Monday, March 22, 2010

No, we do not...

…have “universal health care.” We have done a very good thing in extending the ability to procure health insurance to people who were previously unable to do so, but we do not even have “universal health insurance” with this new legislation. Even according to supporters of the bill, some 12 million legal residents of this nation will be too poor to purchase insurance, even with the subsidies, and they will remain without access to decent health care.

To obtain actual health care, even those with insurance will still be subject to copays and deductibles. This “reform” does nothing about those other than cap them at about $5600/year, there are no subsidies to cover them, so some people will be purchasing health insurance which they will not be able to afford to use.

This bill will not “insure 32 million people.” I do not know the numbers, but it will allow some of those people to purchase insurance who want to do so but have not been able to, and it will force others to purchase insurance who have not done so because they don’t want to. That may be necessary, may even be a good thing, but let’s be honest about what reform actually does.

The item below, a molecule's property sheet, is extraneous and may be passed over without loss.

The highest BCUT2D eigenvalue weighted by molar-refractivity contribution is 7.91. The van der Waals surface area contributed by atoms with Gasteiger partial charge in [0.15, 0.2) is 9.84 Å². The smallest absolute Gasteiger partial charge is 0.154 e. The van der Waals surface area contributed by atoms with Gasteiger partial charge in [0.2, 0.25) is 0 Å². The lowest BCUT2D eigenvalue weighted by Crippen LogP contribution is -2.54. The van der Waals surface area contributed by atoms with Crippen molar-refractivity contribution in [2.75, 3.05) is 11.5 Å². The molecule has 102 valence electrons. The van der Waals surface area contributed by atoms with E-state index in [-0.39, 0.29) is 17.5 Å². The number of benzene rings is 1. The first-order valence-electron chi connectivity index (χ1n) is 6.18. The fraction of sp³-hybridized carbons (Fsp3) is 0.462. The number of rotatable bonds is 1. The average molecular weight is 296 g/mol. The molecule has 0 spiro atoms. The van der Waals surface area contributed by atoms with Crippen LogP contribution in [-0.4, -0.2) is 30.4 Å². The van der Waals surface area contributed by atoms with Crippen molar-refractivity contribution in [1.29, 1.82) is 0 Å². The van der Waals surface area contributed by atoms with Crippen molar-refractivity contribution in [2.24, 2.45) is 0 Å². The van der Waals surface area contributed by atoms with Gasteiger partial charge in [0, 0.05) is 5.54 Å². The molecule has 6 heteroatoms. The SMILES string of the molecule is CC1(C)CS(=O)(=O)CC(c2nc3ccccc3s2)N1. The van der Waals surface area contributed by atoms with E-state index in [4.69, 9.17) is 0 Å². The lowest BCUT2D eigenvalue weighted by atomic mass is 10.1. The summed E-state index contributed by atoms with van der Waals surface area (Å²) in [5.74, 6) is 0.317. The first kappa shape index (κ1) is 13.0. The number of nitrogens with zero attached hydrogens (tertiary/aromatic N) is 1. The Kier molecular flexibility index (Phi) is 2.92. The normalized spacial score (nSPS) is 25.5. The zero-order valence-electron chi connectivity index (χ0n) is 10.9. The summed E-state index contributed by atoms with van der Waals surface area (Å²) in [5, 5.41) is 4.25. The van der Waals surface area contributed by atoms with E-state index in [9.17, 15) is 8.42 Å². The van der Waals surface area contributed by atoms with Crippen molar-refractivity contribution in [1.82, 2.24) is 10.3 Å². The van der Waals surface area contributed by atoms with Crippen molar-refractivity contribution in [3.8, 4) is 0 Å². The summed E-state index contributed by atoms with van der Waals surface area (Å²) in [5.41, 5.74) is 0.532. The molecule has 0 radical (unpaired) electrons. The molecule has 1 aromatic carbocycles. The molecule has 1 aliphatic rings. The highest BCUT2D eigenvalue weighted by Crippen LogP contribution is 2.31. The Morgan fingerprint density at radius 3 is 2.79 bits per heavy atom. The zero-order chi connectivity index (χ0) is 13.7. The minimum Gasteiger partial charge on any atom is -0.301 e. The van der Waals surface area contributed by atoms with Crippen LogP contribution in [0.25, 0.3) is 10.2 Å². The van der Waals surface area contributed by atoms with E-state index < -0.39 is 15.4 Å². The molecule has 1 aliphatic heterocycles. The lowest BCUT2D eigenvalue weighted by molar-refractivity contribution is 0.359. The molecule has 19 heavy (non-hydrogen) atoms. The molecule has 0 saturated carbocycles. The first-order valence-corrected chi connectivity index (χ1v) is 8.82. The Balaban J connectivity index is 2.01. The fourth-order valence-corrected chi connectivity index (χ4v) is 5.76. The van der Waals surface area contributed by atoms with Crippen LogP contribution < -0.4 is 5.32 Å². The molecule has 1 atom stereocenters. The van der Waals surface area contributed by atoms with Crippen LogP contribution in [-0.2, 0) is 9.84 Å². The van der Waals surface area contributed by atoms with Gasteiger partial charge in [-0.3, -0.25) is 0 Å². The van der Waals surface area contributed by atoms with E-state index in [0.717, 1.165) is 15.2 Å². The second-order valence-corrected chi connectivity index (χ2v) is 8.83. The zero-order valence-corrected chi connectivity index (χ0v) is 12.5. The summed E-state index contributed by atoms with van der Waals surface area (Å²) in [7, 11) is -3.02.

This bill will not “ensure that you have insurance if you lose your job.” It will ensure that you can purchase insurance if you lose your job, just when you have no money, because you just lost your job. Once again, this is a feature worth having, but let’s be honest about what it is.

I don't happen to believe that the "public option" would have been quite the panacea that it was touted to be, but leaving it out of this legislation was a craven act.

Democrats are cheering themselves about their “historic legislation” and their “great victory.” I am glad we did something, but I’m not applauding what we did. I am disgusted with the president and the legislators I voted for because they took a full year to cobble together a bill that benefits so few people in such a diluted manner. They had the mandate and the opportunity to do so much more, and they failed.

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